Italy trevi Fountain

One of the reasons why globetrotters flock to Italy is to admire the country’s love of art.  Italy is prominent for its renaissance heritage that reflects in its stupendous architectural structures and gorgeous display of art.

A leisure stroll through Italy’s popular cities takes you through a myriad of statues, colossal buildings, and breathtaking art installations. The ancient Italian era had a penchant to spruce up its public spots with exceptionally designed fountains, which presently are some of the most captivating sights of Italy.  The eternal city of Rome has some of the best collection of Italian Fountains and is home to nearly 2000 stunning fountains. However, other destinations in Italy also share its creation of beautiful fountain dominating piazzas. What started as a way to quench the thirst of needy masses soon turned into magnificent tourist attractions for Italy visitors.  Intricately carved forms and structures spouting and gushing out jets of waters into tranquil pools, each fountain in Italy has a tale of its own to tell.

Must-Visit Fountains of Italy:

1. Trevi Fountain – Rome

Trevi Fountain – Rome

The most prominent and popular fountain in all of Italy is the Trevi Fountain in Rome. A masterpiece creation by Italian architect Nicola Salvi and Pietro Bracci, Trevi Fountain is the largest fountain in Rome and features as one of the best places to visit in Italy. In fact, your trip to Rome is incomplete if you haven’t witnessed the grandeur of this manmade architectural marvel. A breathtaking remainder of Baroque architecture, Trevi Fountain is nestled in Quirinale district of Rome at an intersection of three roads which gave the fountain its name as Trevi or Three street Fountain. The fountain is built at the end of Aqua Virgo – an aqueduct built in19th century and till date supplies the water from Salone Spring to feed the fountain. This grand triumphal arch-like fountain has sculptures of Neptune, God of Sea riding his shell-shaped chariot driven by two horses – one calm and the other agitated depicting the unpredictable mood of the sea. Millions of tourists fling coins into the fountain basin as it is believed that tossing a coin into the Trevi Fountain will bring them back to Rome in future.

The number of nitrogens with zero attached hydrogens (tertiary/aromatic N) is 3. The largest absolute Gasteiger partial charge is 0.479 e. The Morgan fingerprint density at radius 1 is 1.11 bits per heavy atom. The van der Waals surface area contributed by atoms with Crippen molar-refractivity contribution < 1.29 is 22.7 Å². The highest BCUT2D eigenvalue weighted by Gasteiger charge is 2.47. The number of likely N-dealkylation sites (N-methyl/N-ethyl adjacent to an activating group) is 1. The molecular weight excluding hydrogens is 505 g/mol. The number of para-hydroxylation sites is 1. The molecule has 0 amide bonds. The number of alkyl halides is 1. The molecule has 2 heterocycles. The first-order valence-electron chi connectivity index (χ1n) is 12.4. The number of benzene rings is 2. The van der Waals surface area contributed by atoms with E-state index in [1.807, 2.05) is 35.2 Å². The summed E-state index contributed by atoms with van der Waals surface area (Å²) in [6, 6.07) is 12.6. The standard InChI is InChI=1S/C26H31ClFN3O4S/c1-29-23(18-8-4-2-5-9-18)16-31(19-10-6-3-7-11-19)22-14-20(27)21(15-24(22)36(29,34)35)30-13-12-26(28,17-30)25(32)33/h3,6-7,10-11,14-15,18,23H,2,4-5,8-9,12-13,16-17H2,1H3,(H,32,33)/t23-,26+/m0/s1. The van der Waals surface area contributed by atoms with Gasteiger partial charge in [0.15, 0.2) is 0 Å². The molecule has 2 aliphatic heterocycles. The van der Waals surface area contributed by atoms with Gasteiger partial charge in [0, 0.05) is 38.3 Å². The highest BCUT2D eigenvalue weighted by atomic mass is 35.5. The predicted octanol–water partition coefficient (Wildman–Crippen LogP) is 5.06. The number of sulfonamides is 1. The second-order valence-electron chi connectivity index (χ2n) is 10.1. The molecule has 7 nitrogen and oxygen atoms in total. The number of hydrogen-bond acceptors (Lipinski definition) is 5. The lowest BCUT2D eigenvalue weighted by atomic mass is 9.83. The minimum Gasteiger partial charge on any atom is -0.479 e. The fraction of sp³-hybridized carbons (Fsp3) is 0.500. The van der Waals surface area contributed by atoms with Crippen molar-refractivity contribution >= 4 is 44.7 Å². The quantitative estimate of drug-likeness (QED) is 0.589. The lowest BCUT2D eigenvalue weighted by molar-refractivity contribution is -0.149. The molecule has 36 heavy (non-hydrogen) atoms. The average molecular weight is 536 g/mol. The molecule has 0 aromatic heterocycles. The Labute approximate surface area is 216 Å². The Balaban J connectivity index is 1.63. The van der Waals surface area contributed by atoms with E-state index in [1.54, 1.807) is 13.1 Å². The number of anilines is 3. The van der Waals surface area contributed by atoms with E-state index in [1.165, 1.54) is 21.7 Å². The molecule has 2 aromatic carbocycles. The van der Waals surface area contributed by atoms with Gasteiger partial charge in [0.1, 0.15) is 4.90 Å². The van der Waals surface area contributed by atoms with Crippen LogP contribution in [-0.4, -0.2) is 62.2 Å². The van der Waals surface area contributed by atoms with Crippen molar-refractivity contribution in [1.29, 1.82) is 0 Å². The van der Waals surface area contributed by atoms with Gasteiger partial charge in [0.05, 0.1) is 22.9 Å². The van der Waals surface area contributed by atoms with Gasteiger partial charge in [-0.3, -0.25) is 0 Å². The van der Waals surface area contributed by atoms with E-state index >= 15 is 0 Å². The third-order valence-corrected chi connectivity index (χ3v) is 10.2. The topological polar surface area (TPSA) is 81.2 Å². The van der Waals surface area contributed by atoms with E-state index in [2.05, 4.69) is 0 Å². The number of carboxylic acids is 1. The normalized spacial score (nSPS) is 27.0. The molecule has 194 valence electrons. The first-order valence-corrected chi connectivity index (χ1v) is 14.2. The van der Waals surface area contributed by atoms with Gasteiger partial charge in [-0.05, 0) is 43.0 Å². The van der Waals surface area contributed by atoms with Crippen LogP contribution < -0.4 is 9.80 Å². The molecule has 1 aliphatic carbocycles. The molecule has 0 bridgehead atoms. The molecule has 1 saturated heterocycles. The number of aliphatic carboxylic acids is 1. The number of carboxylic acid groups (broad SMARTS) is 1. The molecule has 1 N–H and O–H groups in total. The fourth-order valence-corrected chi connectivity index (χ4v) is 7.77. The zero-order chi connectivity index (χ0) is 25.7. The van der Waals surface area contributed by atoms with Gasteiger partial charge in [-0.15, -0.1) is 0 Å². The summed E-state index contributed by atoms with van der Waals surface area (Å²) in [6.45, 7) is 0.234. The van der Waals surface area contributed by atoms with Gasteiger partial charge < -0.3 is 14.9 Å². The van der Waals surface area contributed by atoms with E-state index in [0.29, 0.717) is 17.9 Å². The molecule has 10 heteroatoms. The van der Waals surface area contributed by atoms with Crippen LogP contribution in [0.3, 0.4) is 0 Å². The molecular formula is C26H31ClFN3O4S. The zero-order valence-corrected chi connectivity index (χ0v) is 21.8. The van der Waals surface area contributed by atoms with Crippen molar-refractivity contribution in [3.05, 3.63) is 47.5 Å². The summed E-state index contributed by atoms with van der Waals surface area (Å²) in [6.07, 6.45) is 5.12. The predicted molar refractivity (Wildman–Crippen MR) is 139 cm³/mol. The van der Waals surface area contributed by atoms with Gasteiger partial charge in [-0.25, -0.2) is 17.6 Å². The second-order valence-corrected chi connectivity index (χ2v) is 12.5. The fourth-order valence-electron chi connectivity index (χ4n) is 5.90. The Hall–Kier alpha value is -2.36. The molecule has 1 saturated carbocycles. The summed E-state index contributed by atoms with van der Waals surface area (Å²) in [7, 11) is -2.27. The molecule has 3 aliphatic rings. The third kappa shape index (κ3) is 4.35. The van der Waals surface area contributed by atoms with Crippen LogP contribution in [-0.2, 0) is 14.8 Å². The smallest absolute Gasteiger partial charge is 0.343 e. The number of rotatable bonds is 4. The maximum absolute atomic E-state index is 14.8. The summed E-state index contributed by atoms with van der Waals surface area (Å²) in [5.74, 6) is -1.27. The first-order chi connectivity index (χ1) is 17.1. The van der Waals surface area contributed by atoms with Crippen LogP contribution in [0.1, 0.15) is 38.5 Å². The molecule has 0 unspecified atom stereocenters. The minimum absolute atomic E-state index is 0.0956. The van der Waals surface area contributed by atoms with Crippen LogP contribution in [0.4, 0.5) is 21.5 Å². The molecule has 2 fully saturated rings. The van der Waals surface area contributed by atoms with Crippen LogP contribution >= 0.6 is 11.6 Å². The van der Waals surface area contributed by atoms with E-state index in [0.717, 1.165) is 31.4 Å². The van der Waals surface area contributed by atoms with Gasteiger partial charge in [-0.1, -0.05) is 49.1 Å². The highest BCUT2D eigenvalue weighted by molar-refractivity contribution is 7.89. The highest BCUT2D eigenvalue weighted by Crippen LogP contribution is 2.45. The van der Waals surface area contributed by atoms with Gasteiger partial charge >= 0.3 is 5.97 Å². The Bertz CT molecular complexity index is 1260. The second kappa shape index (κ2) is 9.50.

2. Fountain of Four Rivers – Rome

Fountain of Four Rivers – Rome

One of the grandest theatrical fountains in Rome, Fontana dei Quattro Fiumi or Fountain of Four Rivers dominates the ambiance at Piazza Navona in Rome. The fountain is graced by four massive statues each depicting prominent rivers of four continents namely Nile of Africa, Danube of Europe, Ganges of Asia and Rio de la Plata of Americas. Designed by Gian Lorenzo Bernini, the fountain’s colossal statues are arranged in a round basin structure with an Egyptian obelisk perched with a dove with an olive twig towering over them. The fascinating aspect of this monumental fountain is that Bernini has hidden many intricate emblematic meaning in his design which are soaked in political symbolism, rival parody, and religious allegory.